The German biologist and philosopher Hans Adolf Eduard Driesch (1867-1941) was a leading representative of vitalism in the 20th century.
Hans Driesch was born at Bad Kreuznach on Oct. 28, 1867, into a prosperous middle-class family. After studying zoology at the University of Freiburg, he spent some semesters at Munich and then finished his degree at Jena in 1889 under the direction of Ernst Haeckel. Haeckel had apparently established mechanism as the dominant theory in biology and zoology, and Driesch's early work was a series of experimental efforts to confirm this theory. Contrary to his expectations, the experiments seemed to cast doubt on the hypothesis that living beings can be understood on purely mechanist principles.
From 1891 to 1900 Driesch worked at the Marine Biological Station in Naples, continuing his experiments and groping for a theoretical formulation of his results. At this point in his career, he began to read the classical modern philosophers, looking for an adequate philosophical theory of the organism. At the end of a long series of publications in which he explored tentative hypotheses and halfway theories, he finally presented an account of the life processes in genuinely teleological and dynamic terms in the book The Localization of Morphogenetic Processes (1894).
Thereafter Driesch's interests shifted from experimental work to conceptual analysis. He sought to explain the relationship between the concepts of life and the concepts of matter. In 1908 he published his Gifford Lectures, The Science and Philosophy of the Organism, the first full-length presentation of his ideas. At this point Driesch determined to take up a career in academic philosophy and became a lecturer at Heidelberg. Before a decade had elapsed, he had published a complete system of philosophy in three volumes, of which the most basic is his Theory of Order (1912).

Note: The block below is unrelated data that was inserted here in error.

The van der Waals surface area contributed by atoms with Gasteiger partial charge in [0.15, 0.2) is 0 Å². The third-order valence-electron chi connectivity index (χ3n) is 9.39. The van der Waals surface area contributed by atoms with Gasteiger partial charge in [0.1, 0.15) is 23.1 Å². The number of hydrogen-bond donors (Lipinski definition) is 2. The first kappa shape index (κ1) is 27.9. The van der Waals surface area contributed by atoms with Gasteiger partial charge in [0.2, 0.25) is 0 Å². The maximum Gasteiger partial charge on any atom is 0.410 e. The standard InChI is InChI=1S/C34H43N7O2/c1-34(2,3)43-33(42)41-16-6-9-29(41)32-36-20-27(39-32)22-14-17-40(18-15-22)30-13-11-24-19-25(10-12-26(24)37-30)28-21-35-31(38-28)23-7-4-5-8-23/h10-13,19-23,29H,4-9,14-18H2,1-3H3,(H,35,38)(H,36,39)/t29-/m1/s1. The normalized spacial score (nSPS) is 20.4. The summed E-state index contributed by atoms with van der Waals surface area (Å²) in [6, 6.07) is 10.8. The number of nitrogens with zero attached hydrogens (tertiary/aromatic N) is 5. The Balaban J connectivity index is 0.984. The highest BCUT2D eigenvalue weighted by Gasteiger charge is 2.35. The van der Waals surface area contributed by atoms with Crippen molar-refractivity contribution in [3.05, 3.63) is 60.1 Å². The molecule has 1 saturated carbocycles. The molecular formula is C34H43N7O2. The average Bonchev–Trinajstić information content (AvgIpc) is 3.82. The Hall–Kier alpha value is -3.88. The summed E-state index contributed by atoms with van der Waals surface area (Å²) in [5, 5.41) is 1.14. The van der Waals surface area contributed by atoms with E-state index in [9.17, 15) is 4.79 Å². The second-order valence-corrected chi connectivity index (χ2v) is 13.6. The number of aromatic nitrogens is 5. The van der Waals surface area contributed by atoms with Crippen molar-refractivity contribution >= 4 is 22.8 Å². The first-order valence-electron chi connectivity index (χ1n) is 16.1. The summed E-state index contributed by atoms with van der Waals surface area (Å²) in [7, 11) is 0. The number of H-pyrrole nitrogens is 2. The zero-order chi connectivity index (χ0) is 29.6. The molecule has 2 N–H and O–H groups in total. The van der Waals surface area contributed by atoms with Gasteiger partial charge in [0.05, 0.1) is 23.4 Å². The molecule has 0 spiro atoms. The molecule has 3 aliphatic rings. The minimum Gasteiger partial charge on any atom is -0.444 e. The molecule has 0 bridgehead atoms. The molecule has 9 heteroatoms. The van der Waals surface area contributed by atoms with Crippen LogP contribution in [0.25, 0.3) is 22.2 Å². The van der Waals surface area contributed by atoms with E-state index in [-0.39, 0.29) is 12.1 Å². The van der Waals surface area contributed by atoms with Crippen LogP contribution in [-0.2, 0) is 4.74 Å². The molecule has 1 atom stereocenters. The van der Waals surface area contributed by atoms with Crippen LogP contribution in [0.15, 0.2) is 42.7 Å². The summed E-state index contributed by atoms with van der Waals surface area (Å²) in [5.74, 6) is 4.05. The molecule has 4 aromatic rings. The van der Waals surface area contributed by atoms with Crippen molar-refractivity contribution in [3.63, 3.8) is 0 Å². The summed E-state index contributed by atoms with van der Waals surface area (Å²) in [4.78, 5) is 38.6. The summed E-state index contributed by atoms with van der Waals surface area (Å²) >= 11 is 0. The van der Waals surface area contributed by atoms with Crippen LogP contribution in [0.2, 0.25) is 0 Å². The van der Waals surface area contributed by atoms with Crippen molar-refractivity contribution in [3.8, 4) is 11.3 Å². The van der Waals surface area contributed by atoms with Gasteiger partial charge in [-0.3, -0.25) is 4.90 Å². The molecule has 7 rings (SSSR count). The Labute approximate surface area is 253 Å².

In 1919 Driesch took a chair of systematic philosophy at Cologne and 2 years later accepted a similar post at Leipzig. In later years he was a visiting professor in China, the United States, and South America. After Hitler's assumption of power, Driesch was forced out of his position. He became interested in parapsychology and published on such phenomena as telepathy, clairvoyance, and telekinesis. Driesch was married to Margarete Relfferschneidt, and the couple had two children. He died on April 17, 1941.
In spite of his unusually large output of books and articles, Driesch's work has evoked little response. Ruth Moore, The Coil of Life: The Story of the Great Discoveries in the Life Sciences (1961), includes a biographical chapter on Driesch. His theories are discussed in Joseph Needham, Order and Life (1936); Rainer Schubert-Soldern, Mechanism and Vitalism: Philosophical Aspects of Biology, edited by Philip G. Fothergill (trans. 1962); and Jane M. Oppenheimer, Essays in the History of Embryology and Biology (1967). A classic critique of vitalism is Moritz Schlick, Philosophy of Nature (trans. 1949). □